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Out and About

Mary Cheney devotes much of her new book to an insider's view of politics. About coming out, she says:
Mary Cheney devotes much of her new book to an insider's view of politics. About coming out, she says: "If I wrote a whole chapter . . . I think it would be pretty boring." (By Helayne Seidman For The Washington Post)

Um, no, not exactly.

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Only a woman with Mary Cheney's gift for understatement could write a book that essentially says she thinks the president of the United States -- that would be her father's boss, mind you -- is trying to "write discrimination into the Constitution" and that this effort is a "gross affront" to herself along with gays and lesbians everywhere.

That would be in that "10 percent of the book"-- Cheney's own description -- where she writes about coming out to her parents, how she felt about John Kerry and John Edwards bringing up her sexuality in campaign debates, and where she stands on the Federal Marriage Amendment Act, which would ban legal unions between same-sex partners. She opposes it and describes her own relationship as a marriage.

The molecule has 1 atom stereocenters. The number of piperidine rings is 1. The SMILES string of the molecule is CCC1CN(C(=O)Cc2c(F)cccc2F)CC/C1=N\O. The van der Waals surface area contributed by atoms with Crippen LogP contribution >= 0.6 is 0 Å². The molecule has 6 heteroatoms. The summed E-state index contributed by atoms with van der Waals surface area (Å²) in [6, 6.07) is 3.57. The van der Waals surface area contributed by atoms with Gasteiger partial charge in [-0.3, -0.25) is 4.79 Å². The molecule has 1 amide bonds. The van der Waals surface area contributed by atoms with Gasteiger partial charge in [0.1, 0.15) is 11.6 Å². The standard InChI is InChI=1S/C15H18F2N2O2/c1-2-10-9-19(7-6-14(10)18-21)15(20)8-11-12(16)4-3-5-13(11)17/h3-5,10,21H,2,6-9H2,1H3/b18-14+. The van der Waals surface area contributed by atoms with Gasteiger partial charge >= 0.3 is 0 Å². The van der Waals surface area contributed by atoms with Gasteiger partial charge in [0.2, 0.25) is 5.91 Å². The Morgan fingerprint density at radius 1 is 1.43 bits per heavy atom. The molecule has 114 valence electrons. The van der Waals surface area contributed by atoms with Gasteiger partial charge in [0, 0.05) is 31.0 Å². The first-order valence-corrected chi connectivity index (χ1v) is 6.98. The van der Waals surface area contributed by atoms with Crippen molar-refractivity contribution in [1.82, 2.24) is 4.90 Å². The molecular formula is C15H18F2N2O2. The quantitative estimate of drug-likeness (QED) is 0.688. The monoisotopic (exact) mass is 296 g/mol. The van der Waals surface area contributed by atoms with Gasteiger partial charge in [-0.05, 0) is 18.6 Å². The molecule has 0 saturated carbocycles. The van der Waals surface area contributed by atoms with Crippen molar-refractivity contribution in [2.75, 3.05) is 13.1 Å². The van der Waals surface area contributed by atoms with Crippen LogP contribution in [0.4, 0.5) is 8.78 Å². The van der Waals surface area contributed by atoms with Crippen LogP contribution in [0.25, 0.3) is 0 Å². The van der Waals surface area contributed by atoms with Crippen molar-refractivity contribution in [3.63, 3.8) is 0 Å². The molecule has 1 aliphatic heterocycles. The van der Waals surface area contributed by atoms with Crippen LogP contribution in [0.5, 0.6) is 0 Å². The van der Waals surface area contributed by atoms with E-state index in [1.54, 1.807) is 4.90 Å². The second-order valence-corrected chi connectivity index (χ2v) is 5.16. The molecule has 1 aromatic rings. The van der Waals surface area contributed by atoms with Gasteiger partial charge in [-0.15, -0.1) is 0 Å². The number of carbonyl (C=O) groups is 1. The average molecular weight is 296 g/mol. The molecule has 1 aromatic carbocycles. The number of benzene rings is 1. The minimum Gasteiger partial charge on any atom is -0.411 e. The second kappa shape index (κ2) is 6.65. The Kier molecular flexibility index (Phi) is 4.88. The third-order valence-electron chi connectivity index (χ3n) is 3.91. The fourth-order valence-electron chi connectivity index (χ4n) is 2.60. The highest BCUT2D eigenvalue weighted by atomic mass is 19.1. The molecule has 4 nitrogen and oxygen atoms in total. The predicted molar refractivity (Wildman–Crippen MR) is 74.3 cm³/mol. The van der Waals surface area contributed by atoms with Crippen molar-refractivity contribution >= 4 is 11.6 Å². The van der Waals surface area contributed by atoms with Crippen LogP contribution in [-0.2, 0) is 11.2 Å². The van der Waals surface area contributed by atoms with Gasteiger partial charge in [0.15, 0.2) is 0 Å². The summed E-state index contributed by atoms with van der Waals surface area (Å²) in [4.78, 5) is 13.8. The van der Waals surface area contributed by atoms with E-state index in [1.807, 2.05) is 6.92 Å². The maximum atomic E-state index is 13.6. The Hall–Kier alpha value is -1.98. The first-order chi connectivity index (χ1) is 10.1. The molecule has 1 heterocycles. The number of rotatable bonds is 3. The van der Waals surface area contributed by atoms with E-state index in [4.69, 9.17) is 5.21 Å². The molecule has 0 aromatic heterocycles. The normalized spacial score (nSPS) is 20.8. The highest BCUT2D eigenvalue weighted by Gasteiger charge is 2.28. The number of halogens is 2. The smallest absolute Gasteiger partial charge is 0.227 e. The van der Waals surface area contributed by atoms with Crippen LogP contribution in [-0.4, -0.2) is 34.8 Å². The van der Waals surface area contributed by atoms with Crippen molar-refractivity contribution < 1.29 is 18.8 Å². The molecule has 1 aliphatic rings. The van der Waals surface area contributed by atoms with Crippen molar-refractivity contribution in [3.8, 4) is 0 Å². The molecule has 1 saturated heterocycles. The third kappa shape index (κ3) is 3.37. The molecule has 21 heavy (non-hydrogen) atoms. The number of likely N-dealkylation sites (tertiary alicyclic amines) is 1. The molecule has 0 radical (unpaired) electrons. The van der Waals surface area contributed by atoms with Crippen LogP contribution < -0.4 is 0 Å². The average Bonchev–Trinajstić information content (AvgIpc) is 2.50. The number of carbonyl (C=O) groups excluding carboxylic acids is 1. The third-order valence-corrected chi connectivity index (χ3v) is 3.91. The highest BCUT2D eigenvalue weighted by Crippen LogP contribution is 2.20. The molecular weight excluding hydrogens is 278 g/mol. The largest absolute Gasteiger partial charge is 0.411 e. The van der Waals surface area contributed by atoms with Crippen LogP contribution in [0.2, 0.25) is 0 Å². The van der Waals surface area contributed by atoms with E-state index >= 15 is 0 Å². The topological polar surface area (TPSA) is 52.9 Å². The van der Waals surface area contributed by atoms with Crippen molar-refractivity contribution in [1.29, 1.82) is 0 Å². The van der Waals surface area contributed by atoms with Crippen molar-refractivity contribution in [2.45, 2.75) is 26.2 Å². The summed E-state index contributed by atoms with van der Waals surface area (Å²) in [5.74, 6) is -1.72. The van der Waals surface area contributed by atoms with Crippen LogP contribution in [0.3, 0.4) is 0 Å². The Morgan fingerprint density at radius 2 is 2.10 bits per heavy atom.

"I didn't sit there and think 'I can't really do 11 percent,'" Cheney says, in a classic moment of caustic wit. "If I wrote a whole chapter [about coming out] I think it would be pretty boring."

Actually, she manages to tackle a seminal issue in many gay people's lives in a handful of paragraphs. To summarize what she's already summarized:

She was 16. She and her first girlfriend had just broken up. She skipped school, crashed the car, came home and decided it was time to just do it. Mom cried ("Your life will be so hard") but quickly came around. Dad said he loved her and just wanted her to be happy. The end.

Only it's not the end, because now everybody wants to know about it. It is, she laughs, the most-cited passage in the book -- and here she thought her book was really about showing those millions of people who do not live in the political bubble what it's really like to be inside a political campaign. Ha!

Jokingly asked what kind of car it was, she immediately shoots back, deadpan: "It was a 1982 Toyota Starlet. Tan. Hatchback."

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"She's like her father," says Mary Matalin, who acquired Cheney's book for Simon & Schuster through her new imprint, Threshold, and is described in the text as all but a member of the Cheney family.

Like her father, meaning that when she's getting attacked, Cheney deploys what she herself acknowledges is the Teflon gene.

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